Seatrade Maritime is part of the Informa Markets Division of Informa PLC

This site is operated by a business or businesses owned by Informa PLC and all copyright resides with them. Informa PLC's registered office is 5 Howick Place, London SW1P 1WG. Registered in England and Wales. Number 8860726.

Ports of Singapore, LA and Long Beach map out green corridor strategy

Photo: PSA PSA Singapore - Pasir Panjang Terminals 5 and 6 from the air
The ports of Singapore, Los Angeles and Long Beach have set out for their green and digital shipping corridor (GDSC) across the Pacific at COP28.

A partnership strategy was unveiled by the Maritime & Port Authority of Singapore (MPA), the Port of Los Angeles, and the Port of Long Beach, and sets out for key aims for the world’s longest green shipping corridor.

  • The partners in the GDSC coordinate decarbonisation efforts so that ships calling at their ports can achieve zero emissions at the earliest date.
  • Build a consensus on the best green shipping practices.
  • Improve access to and adoption of technology and digital solutions to enhance supply chain efficiency and resilience.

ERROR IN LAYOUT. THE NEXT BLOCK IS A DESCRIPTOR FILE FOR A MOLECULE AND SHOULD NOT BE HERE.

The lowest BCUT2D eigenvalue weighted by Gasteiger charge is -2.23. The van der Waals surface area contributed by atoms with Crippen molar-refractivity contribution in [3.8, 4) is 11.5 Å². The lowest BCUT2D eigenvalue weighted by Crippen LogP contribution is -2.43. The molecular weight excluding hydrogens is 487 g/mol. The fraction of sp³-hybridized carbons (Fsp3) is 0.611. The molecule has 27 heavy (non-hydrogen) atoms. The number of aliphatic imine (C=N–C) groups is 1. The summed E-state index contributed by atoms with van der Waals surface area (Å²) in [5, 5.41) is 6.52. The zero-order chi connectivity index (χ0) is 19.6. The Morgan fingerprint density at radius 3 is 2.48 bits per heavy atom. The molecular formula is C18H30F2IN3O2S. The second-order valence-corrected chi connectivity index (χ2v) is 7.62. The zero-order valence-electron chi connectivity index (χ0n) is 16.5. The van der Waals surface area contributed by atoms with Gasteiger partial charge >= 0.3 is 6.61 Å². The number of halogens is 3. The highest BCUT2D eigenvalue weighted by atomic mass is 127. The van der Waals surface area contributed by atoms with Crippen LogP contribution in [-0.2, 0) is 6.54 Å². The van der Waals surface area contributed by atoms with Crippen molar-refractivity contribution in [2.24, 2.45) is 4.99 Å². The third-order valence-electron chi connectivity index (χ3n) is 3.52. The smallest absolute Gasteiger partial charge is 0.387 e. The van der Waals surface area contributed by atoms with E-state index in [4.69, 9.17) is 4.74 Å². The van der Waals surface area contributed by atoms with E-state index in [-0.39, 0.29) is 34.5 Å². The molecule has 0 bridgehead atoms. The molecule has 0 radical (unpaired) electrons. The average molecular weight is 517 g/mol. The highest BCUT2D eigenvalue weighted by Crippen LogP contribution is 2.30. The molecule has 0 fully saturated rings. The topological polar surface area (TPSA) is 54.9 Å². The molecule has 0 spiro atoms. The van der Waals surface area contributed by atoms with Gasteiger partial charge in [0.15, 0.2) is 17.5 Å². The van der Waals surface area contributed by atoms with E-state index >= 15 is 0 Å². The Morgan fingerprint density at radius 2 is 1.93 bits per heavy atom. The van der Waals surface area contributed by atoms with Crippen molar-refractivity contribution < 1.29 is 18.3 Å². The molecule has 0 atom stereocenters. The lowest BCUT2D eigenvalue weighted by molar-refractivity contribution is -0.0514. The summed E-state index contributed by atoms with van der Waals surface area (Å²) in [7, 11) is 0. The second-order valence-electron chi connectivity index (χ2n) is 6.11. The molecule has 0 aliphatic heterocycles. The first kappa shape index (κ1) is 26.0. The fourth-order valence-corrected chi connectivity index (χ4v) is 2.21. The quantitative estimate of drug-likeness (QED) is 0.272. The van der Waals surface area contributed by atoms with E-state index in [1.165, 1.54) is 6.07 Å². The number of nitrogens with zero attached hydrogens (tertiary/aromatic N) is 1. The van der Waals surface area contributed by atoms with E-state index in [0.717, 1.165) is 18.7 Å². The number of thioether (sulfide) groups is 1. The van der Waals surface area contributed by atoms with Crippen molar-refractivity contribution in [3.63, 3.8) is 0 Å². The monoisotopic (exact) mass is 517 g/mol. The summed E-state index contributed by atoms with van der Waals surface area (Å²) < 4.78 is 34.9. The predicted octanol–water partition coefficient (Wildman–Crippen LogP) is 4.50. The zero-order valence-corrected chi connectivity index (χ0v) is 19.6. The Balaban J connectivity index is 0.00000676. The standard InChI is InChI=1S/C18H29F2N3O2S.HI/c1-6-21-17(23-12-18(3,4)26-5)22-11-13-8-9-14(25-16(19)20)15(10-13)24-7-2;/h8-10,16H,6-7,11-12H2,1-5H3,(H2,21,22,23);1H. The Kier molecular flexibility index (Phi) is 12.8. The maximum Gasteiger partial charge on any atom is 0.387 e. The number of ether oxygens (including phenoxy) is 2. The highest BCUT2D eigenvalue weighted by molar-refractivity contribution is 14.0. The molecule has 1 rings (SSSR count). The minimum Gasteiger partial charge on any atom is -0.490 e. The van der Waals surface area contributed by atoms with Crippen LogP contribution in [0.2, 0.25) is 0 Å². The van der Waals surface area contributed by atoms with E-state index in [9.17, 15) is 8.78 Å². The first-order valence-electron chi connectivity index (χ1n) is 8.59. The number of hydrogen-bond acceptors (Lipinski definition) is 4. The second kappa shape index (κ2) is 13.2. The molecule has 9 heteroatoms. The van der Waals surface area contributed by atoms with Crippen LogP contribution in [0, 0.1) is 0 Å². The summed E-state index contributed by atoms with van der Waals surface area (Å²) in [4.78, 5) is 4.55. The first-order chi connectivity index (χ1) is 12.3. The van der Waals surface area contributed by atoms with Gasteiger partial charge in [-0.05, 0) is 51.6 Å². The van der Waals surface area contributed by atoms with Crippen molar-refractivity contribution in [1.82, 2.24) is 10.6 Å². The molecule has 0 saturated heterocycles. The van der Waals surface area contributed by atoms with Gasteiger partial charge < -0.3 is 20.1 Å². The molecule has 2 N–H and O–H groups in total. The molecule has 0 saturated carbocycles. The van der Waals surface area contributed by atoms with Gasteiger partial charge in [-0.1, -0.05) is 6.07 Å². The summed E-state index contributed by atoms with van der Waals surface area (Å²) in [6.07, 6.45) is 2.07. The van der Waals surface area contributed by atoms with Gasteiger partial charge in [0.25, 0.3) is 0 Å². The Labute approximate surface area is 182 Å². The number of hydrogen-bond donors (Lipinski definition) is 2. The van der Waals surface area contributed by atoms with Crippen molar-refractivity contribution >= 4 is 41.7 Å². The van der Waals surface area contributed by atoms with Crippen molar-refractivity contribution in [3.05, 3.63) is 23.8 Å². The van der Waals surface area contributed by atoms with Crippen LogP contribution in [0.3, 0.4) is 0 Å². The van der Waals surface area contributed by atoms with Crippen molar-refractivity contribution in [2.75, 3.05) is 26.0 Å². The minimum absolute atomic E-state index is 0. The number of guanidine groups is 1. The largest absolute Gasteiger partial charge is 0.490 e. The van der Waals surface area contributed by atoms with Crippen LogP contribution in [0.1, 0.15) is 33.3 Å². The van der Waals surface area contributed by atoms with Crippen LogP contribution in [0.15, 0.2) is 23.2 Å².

• Working with stakeholders in other green shipping initiatives including those the three ports are involved with.

The three ports have developed a partnership and governance structure to help achieve the GDSC’s aims.

Along with C40 cities that supports the GDSC as study has been commissioned to analyse trade flows and vessel traffic between the three ports and estimate quantities of green fuels required.

“We have embarked on evaluating the various digital solutions and zero and near-zero fuels options that could be trialled along the route between Singapore and the San Pedro Bay Port Complex,” said Teo Eng Dih, Chief Executive of MPA,

Port of Long Beach CEO Mario Cordero said. “The strategies we develop here can be used as a roadmap by a larger network of seaports and supply chain companies to invest in programs, technologies, software and infrastructure to decarbonise international trade everywhere.”

Pressure group Pacific Environment applauded the commitments by the three ports.

“We appreciate the publication of key corridor objectives and success indicators, and emphasis on governance and definite roles and responsibilities for the ports, industry, community and stakeholders, which could help drive concrete action on the corridor and facilitate the involvement of new and existing partners. We look forward to working with these stakeholders to further accelerate their ambition and supporting them towards their goal of zero-emission shipping,” said Abigail Goh Singapore Climate Specialist, Pacific Environment.